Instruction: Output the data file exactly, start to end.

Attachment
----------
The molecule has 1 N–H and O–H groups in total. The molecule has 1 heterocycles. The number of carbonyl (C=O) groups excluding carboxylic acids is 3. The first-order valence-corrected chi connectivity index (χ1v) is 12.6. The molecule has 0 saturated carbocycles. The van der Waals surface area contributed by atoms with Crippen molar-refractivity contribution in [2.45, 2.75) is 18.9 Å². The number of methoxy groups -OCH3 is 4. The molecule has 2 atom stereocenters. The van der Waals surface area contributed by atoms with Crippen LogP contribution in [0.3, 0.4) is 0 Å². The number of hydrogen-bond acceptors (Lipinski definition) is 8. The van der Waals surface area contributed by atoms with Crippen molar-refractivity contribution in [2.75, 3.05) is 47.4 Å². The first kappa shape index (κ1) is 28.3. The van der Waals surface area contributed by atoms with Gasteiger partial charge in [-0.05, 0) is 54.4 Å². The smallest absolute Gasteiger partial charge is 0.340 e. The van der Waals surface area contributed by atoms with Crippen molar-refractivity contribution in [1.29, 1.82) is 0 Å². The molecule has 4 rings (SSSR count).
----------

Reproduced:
The molecule has 1 N–H and O–H groups in total. The molecule has 1 heterocycles. The number of carbonyl (C=O) groups excluding carboxylic acids is 3. The first-order valence-corrected chi connectivity index (χ1v) is 12.6. The molecule has 0 saturated carbocycles. The van der Waals surface area contributed by atoms with Crippen molar-refractivity contribution in [2.45, 2.75) is 18.9 Å². The number of methoxy groups -OCH3 is 4. The molecule has 2 atom stereocenters. The van der Waals surface area contributed by atoms with Crippen LogP contribution in [0.3, 0.4) is 0 Å². The number of hydrogen-bond acceptors (Lipinski definition) is 8. The van der Waals surface area contributed by atoms with Crippen molar-refractivity contribution in [2.75, 3.05) is 47.4 Å². The first kappa shape index (κ1) is 28.3. The van der Waals surface area contributed by atoms with Gasteiger partial charge in [-0.05, 0) is 54.4 Å². The smallest absolute Gasteiger partial charge is 0.340 e. The van der Waals surface area contributed by atoms with Crippen molar-refractivity contribution in [1.29, 1.82) is 0 Å². The molecule has 4 rings (SSSR count).